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29. Non-violence and World crisis
The Question, of Motive
Going to the very rock-bottom, one of the questioners asked Gandhiji what his motive in life was, "the thing that leads us to do what we do ", whether it was religious, or social or political.
"Purely religious," replied Gandhiji. "This was the question asked me by the late Mr. Montagu when I accompanied a deputation which was purely political. How have you, a social reformer, ' he exclaimed, ' found your way into this crowd?' My reply was that it was only an extension of my social activity. I could not be leading a religious life unless I identified myself with the whole of mankind, and that I could not do unless I took part in politics. The whole gamut of man's activities today con-stitutes an indivisible whole. You cannot divide social, eco-nomic, political and purely religious work into watertight compartments. I do not know any religion apart from human activity. It provides a moral basis to all other acti-vities which they would otherwise lack, reducing life to a maze of 'sound and fury signifying nothing'."
'Seeing the influence you wield over the people,' he was next asked, 'may we inquire whether it is the love of the cause or the love of the people that moves you?’
"Love of the people," was Gandhiji's unhesitating reply. ''Cause without the people is a dead thing. Love of the people brought the problem of untouchability early into my life. My mother said, 'You must not touch this boy> he is an untouchable.' 'Why not?' I questioned back, and from that day my revolt began."

No Exclusion of Politics
"You would expect us Christians to copy your example, Should we allow our religious motive to plunge us into Politics?" " Those who come from different parts of the world into this country cannot say," replied Gandhiji, "'we shall have nothing to do with the politics of the country They would not be true to their faith, if they bargained with the government in order to supersede their fellow- feeling with the people. Supposing the government does a grievous wrong to the people of the soil and the mis-sionaries are told that they must not lift a finger to prevent it, surely, the least they can do is to leave the country by way of signifying their displeasure at the perpetration of the wrong. If a missionary puts himself out for service, opportunities will come — today it may be in the economic sphere, tomorrow in the social, next time it may be in the political field. You cannot then say, ' I shall confine myself to this or that work and do nothing else.' When I went to South Africa I knew nothing about that country. I was bound to my client only. Yet, within seven days of my reaching there, I found that I had to deal with a situation too terrible for words."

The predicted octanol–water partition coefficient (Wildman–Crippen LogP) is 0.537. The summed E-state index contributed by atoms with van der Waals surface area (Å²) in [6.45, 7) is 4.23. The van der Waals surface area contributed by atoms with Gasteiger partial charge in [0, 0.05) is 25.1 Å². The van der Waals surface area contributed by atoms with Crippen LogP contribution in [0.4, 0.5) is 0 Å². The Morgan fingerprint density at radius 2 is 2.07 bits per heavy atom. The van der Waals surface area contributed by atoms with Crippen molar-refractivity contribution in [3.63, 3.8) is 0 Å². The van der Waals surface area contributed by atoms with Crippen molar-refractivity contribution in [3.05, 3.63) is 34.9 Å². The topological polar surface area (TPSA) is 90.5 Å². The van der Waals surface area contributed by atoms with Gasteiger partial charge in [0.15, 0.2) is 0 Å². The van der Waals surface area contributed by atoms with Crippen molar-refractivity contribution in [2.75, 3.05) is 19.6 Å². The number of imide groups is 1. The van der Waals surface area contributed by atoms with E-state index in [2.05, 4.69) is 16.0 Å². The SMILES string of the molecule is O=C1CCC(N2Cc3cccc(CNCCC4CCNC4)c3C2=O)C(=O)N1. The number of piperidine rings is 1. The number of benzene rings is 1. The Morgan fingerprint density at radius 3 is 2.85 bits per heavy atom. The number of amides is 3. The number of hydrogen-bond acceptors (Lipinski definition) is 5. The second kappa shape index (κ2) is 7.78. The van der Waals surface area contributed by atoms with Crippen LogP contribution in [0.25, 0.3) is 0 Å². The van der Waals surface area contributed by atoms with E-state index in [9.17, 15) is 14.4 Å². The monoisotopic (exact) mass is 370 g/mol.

Non-violence the Supreme Law
Gandhiji was next asked in what relation his non-violence stood to the pacifist attitude, 'which we Westerners are trying to adopt without much success.'
"In my opinion," replied Gandhiji, "non-violence is not passivity in any shape or form. Non-violence, as I understand it, is the activest force in the world. Therefore, whether it is materialism or anything else, if non-violence does not provide an effective antidote, it is not the active force of my conception. Or, to put it conversely, if you bring me some conundrums that I cannot answer, I would say my non-violence is still defective. Non-violence is the supreme law. During my half a century of experience I have not yet come across a situation when I had to say that I was helpless, that I had no remedy in terms of non-violence.

China's Ordeal